It’s springtime in the great North East; birds are singing, the grass is growing and the sun is shining. And in this time of isolation, I urge you to step outside, drink in the beauty of nature and soak up the warm sunshine; and of course respecting social distancing!

And speaking of the sun, as kids many of us spent countless hours playing outside enjoying the sunny weather. But as adults the fear of developing skin cancer changed that carefree attitude. And because of this sun phobia, 40% of adults are vitamin D deficient putting them at risk for developing some serious health consequences.

Known as the sunshine vitamin, vitamin D plays a vital role in your body assisting with the absorption of calcium and phosphorus in the blood.
Almost a decade ago noted vitamin D researcher Michael Holick MD, PhD, warned that staying out of the sun results in a significant drop in vitamin D levels.

Medical News Today recently reported on a study from the University of California –San Diego School of Medicine, which suggests a link between vitamin D deficiency and an increased risk of death from cardiovascular disease and 17 varieties of cancer.

Some symptoms of you might have a vitamin D deficiency include; low back pain, fatigue, depression, anxiety, dry skin, increased hair loss and muscle pain. However the most accurate way measure how much vitamin D is in your body is by asking your doctor to run the 25-hydroxy vitamin D blood test.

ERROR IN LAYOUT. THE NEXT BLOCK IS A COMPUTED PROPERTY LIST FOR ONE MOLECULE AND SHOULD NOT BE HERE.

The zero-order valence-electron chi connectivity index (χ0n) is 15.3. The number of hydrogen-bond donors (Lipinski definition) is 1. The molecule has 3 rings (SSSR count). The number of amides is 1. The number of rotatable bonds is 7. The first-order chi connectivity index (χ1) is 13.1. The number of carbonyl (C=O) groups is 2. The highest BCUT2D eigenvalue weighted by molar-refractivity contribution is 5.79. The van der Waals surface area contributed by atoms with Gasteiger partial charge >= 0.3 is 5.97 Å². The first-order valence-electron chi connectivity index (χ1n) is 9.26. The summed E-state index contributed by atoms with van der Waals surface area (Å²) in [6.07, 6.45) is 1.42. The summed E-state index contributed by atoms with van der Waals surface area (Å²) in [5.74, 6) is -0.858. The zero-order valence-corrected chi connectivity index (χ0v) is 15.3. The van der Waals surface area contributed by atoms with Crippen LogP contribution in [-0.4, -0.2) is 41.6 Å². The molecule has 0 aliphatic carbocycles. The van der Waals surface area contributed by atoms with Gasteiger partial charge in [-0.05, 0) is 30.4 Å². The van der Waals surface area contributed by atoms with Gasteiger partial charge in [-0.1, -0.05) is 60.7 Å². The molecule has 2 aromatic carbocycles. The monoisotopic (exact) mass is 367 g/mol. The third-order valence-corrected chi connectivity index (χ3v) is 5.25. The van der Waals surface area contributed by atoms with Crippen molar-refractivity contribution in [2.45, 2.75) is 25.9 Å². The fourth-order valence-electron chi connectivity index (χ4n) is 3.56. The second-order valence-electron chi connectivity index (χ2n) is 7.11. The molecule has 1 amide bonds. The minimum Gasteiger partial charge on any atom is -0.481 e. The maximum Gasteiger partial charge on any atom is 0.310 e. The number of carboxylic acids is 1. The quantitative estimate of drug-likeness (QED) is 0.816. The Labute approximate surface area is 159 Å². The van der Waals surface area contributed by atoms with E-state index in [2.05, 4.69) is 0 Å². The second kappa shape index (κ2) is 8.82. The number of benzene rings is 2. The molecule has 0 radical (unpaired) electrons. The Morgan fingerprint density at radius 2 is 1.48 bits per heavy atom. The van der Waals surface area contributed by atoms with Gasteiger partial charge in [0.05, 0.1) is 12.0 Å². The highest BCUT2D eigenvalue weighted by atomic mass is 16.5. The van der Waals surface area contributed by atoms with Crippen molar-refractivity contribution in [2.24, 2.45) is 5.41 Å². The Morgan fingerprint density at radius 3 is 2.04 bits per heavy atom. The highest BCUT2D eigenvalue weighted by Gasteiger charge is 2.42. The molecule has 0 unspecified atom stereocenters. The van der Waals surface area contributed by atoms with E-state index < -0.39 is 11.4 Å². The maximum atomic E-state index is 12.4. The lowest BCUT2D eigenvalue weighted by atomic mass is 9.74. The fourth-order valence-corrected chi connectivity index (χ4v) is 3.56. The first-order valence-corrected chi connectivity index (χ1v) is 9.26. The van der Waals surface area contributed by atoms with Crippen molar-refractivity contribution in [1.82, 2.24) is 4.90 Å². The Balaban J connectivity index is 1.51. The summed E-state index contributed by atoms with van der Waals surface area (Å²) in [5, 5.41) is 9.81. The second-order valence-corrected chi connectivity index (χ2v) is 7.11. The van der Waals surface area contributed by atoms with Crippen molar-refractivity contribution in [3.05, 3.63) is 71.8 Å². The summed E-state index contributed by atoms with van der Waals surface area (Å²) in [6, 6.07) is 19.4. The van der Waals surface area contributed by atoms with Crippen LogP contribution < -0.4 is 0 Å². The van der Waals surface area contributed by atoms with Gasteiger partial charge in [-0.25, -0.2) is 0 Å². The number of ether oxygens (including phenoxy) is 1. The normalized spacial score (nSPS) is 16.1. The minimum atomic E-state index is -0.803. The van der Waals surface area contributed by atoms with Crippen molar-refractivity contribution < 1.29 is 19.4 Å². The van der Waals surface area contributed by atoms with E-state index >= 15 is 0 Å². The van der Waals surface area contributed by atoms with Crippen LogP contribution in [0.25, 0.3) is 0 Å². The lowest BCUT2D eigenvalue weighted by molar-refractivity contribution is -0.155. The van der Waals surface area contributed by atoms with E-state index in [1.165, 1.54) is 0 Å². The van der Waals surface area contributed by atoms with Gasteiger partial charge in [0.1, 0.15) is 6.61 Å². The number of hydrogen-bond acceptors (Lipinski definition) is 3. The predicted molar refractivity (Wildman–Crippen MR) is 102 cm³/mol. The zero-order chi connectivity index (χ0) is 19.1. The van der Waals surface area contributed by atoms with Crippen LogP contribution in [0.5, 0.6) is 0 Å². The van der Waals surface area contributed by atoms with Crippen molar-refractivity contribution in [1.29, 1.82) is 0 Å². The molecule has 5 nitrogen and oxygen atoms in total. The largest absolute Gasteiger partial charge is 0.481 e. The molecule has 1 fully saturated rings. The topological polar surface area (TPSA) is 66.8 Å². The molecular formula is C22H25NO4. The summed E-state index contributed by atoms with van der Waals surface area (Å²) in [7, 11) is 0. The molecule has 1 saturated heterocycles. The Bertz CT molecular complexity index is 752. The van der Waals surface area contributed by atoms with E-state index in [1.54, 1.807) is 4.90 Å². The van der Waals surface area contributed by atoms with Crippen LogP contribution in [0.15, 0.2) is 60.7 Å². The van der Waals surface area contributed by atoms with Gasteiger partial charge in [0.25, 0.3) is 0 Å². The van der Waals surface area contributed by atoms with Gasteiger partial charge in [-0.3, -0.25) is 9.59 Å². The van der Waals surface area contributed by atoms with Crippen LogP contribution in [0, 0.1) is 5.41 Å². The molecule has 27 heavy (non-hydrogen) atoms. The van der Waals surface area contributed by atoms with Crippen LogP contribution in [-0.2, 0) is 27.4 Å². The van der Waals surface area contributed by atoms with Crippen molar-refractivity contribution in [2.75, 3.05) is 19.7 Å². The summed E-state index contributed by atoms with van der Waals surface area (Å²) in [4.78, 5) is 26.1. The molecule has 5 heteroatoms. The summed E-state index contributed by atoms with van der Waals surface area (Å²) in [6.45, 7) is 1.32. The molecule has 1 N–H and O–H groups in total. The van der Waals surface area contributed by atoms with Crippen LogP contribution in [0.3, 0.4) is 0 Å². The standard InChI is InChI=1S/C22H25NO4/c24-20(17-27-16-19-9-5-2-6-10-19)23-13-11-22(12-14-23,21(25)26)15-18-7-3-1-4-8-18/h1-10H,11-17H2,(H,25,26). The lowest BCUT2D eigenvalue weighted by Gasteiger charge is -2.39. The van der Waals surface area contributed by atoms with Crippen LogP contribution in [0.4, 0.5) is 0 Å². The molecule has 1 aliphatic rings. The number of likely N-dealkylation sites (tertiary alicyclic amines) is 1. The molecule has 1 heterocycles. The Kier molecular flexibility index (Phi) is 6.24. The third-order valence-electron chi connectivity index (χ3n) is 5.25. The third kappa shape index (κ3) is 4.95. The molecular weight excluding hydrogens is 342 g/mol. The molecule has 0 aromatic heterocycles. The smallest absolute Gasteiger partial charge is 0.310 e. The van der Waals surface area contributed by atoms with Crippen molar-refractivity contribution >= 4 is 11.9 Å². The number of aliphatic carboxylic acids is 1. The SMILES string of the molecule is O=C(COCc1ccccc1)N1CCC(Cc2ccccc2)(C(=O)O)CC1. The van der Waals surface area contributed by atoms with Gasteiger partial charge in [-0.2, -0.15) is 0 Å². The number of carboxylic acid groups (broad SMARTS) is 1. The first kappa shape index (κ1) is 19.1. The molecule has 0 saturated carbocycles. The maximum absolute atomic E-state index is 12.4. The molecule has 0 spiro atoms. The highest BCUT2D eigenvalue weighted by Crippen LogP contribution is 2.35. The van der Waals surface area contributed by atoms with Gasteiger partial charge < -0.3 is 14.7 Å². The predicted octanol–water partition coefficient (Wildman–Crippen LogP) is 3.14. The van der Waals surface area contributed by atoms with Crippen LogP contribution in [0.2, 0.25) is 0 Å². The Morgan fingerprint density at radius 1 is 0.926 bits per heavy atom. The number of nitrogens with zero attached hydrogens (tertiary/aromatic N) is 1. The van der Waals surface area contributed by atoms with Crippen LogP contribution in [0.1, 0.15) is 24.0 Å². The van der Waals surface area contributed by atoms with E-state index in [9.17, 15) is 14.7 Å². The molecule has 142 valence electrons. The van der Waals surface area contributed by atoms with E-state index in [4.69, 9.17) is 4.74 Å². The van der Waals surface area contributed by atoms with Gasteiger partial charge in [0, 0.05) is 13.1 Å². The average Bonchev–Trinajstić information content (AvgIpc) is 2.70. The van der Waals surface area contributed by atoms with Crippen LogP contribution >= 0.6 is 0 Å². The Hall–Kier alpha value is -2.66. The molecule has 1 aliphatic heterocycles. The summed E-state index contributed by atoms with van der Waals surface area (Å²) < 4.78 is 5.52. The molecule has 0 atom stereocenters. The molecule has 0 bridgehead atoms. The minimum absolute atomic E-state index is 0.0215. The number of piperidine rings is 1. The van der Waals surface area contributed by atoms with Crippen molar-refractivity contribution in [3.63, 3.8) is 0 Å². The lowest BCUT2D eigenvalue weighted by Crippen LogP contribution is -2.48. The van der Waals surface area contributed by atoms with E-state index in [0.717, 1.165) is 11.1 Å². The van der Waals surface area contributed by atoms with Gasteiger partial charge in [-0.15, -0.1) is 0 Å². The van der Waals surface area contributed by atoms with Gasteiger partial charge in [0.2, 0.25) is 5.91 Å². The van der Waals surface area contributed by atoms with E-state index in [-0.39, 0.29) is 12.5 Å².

But There Is Good News:
According to research published in the American Journal of Clinical Nutrition and the Journal of the American Medical Association when bare skin is exposed to sunlight amazing things happen including; regulation of glucose and insulin levels, prevention of depression, protection against cardiovascular disease and autoimmune diseases like MS, lupus and psoriasis, supports healthy teeth and gums, boosts immune function and helps with memory, learning and concentration.

Sunshine is your best source of vitamin D however, certain foods like fatty fish, cheese, egg yolks, Portobello mushrooms and vitamin D supplements can also boost your levels.

Dr. Holick, a long time proponent of sensible sun exposure states “you should never, ever get sunburn, that’s what increases the risk for melanoma and other skin cancers.” Holick suggests that if you’re going to get limited sun exposure, you should do it between 10:00 am and 3:00 pm for significant sun exposure. Protect your face and top of your ears because they are the most sun-exposed and sun damaged areas.

And finally, allow 10-15 minutes of unprotected sun exposure to your arms, legs, abdomen and back. Then follow up with good sun protection like 30 SPF or higher.

According to David Servan-Schreiber, M.D., Ph.D. says “Following Dr. Holicks advice about vitamin D is possibly the single most important thing you can do to improve your health and save yourself from many chronic diseases including cancer”.

Enjoy the beautiful sunshine, stay safe and smile!